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‘Dangerous’ counterfeit prescription tablets containing fentanyl found in Ohio: State officials issue warning

'The number and letter markings, colors and scoring lines on the fake pills look identical to the real/legitimate pills.'
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COLUMBUS, Ohio — The Ohio Narcotics Intelligence Center announced a public safety alert Friday regarding counterfeit/fake prescription tablets “that look like alprazolam (Xanax) and oxycodone” that are being sold in the state.

“These dangerous counterfeits contain fentanyl, a powerful drug that can kill, and other contents that could cause death,” according to a press release from the Ohio Department of Public Safety. “The number and letter markings, colors and scoring lines on the fake pills look identical to the real/legitimate pills. It is nearly impossible to tell the difference with the naked eye.”

The press release lists the following signs that tablets could be fake:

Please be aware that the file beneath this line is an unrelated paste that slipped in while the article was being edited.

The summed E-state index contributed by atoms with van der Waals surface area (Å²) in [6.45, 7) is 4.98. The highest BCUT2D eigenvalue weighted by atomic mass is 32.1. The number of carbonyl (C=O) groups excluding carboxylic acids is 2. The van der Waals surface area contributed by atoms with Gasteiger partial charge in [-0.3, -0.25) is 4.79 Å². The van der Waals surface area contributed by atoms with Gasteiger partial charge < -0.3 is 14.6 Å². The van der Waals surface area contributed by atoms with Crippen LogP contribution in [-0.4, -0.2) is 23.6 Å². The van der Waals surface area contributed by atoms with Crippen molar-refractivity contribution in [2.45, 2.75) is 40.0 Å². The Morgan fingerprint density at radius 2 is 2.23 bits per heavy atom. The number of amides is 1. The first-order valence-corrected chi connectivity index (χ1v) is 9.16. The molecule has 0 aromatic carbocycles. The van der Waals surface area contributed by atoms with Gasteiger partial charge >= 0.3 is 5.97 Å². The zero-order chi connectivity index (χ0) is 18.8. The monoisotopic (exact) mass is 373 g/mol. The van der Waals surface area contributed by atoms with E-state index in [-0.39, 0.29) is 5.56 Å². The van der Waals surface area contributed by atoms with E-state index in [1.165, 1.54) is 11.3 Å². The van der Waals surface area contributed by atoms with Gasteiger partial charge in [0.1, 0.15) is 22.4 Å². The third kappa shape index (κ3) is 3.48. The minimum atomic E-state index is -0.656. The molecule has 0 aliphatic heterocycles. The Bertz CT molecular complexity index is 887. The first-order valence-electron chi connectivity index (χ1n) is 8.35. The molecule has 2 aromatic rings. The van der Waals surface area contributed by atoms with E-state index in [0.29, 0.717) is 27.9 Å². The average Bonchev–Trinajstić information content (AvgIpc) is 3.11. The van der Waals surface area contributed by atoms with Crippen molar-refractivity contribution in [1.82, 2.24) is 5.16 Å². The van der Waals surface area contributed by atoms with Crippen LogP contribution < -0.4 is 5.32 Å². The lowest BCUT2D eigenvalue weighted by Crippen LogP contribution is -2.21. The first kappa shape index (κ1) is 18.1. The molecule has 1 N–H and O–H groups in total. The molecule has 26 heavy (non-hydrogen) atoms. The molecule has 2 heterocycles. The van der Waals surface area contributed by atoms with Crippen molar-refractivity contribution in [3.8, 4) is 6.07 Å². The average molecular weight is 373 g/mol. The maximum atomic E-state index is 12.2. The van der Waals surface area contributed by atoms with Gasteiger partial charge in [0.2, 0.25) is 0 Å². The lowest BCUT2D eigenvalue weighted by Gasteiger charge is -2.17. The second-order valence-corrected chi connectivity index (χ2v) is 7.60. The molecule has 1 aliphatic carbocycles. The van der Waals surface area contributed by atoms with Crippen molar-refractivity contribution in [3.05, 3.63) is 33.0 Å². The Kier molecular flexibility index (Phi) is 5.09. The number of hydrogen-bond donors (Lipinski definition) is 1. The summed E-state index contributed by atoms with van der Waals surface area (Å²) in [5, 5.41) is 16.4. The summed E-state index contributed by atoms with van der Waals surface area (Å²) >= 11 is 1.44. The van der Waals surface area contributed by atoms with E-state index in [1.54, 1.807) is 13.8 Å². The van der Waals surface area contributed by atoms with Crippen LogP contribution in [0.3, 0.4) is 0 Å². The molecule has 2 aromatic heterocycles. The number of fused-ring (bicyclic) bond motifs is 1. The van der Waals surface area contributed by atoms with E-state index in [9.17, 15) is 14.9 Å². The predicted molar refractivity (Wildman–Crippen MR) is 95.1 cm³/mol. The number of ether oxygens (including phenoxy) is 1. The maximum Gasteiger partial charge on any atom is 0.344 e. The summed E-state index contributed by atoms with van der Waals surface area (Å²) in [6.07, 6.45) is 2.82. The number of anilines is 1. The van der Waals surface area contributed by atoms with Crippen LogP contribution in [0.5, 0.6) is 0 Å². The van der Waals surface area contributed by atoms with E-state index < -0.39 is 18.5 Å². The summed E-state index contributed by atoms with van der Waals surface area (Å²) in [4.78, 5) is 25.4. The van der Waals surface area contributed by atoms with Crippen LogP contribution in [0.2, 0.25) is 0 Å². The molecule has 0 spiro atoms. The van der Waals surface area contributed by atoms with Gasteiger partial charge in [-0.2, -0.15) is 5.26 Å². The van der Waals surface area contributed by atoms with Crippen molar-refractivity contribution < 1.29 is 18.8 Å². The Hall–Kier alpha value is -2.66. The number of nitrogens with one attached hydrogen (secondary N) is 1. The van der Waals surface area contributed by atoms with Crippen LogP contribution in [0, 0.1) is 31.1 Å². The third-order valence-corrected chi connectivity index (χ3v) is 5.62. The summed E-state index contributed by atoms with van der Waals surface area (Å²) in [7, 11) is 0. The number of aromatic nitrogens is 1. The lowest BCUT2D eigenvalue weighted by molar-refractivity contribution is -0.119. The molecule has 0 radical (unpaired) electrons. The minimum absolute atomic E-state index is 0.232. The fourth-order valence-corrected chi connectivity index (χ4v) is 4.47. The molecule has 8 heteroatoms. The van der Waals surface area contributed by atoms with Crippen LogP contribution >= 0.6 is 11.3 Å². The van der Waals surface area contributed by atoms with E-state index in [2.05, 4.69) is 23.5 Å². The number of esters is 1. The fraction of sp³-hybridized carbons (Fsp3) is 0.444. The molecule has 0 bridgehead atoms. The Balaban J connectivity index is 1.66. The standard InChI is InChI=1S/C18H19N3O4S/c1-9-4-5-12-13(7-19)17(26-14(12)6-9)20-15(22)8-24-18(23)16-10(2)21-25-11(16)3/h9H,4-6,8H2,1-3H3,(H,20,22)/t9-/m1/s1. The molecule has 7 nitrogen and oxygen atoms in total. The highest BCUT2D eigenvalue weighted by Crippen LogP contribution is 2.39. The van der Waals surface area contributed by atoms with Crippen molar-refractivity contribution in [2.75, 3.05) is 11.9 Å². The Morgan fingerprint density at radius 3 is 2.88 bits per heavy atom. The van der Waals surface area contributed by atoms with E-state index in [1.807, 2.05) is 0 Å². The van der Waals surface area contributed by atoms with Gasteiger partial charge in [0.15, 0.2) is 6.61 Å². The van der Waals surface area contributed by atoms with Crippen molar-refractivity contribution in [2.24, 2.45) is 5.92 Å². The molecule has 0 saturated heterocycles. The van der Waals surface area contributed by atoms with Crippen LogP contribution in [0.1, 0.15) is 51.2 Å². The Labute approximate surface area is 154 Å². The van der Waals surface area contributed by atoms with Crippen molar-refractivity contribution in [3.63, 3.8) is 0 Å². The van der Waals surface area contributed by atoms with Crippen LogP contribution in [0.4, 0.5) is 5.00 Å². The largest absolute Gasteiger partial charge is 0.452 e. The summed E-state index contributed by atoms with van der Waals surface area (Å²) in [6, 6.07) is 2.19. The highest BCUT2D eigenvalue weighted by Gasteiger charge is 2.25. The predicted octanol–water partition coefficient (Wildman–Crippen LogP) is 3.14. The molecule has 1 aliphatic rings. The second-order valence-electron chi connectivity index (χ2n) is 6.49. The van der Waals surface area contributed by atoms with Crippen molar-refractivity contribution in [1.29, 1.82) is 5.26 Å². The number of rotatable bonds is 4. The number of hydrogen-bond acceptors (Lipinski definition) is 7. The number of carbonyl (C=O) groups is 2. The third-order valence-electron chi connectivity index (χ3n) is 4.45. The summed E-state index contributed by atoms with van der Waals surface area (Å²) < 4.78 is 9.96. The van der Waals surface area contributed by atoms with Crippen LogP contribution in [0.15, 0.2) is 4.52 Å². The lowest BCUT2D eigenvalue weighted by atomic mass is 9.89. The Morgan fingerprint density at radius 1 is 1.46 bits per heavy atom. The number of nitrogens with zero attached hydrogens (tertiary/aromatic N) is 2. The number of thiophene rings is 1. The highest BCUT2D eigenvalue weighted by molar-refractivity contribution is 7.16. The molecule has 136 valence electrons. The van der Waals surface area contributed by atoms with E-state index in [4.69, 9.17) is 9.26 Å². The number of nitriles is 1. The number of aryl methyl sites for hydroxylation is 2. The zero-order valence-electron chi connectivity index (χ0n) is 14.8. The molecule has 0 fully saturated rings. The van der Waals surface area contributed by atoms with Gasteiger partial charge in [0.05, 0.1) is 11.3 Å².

• The tablets do not come from a licensed healthcare provider.
  • The tablets are not in prescription packaging (such as a labeled pill bottle).
  • The tablets are being sold individually or in unusually small quantities.
  • The tablets are being sold in unusually large quantities.

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The following symptoms could be a sign that you or someone you know has taken a high dose of fentanyl or another opioid:

  • Unresponsiveness/being unconscious or passed out.
  • Not breathing or slow breathing.
  • Lips and nails turning the wrong color.
  • Choking or coughing.
  • Cold or clammy skin.
  • Pupils in the eyes are extremely small.
  • Dizziness or disorientation.

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“If you believe you or someone else is in immediate danger from ingesting a counterfeit pill, call 911 immediately,” officials added.

Ohio Gov. Mike DeWine said that analysts with the Ohio Narcotics Intelligence Center have found traffickers are using the hidden sites on the “dark web” and person-to-person sales to distribute the counterfeit pills.

“It is never safe to take a tablet or any prescription medication that is not from a licensed healthcare provider,” the state’s warning added. “Fake tablets are not being given out by licensed healthcare providers.”

The Ohio Narcotics Intelligence Center currently has locations in Cleveland and Columbus with new offices coming soon to Toledo and Cincinnati.

RELATED: Ohio sees 26% increase in fatal drug overdoses

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